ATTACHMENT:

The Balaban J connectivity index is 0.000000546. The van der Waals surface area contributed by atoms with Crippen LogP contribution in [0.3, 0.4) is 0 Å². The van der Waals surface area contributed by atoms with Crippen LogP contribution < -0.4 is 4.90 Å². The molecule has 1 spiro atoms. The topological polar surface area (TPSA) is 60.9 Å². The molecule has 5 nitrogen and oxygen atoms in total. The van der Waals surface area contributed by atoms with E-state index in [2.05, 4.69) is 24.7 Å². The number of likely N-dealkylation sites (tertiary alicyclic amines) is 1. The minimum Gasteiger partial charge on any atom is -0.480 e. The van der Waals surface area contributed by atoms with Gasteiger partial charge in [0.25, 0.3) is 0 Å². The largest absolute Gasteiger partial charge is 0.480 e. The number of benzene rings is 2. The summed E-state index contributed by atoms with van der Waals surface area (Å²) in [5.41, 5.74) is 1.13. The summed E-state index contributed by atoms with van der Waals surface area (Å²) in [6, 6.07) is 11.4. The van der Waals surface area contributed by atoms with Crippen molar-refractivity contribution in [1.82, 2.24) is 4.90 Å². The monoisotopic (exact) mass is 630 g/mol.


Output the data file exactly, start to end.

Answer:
The Balaban J connectivity index is 0.000000546. The van der Waals surface area contributed by atoms with Crippen LogP contribution in [0.3, 0.4) is 0 Å². The van der Waals surface area contributed by atoms with Crippen LogP contribution < -0.4 is 4.90 Å². The molecule has 1 spiro atoms. The topological polar surface area (TPSA) is 60.9 Å². The molecule has 5 nitrogen and oxygen atoms in total. The van der Waals surface area contributed by atoms with E-state index in [2.05, 4.69) is 24.7 Å². The number of likely N-dealkylation sites (tertiary alicyclic amines) is 1. The minimum Gasteiger partial charge on any atom is -0.480 e. The van der Waals surface area contributed by atoms with Gasteiger partial charge in [0.25, 0.3) is 0 Å². The largest absolute Gasteiger partial charge is 0.480 e. The number of benzene rings is 2. The summed E-state index contributed by atoms with van der Waals surface area (Å²) in [5.41, 5.74) is 1.13. The summed E-state index contributed by atoms with van der Waals surface area (Å²) in [6, 6.07) is 11.4. The van der Waals surface area contributed by atoms with Crippen molar-refractivity contribution in [1.82, 2.24) is 4.90 Å². The monoisotopic (exact) mass is 630 g/mol.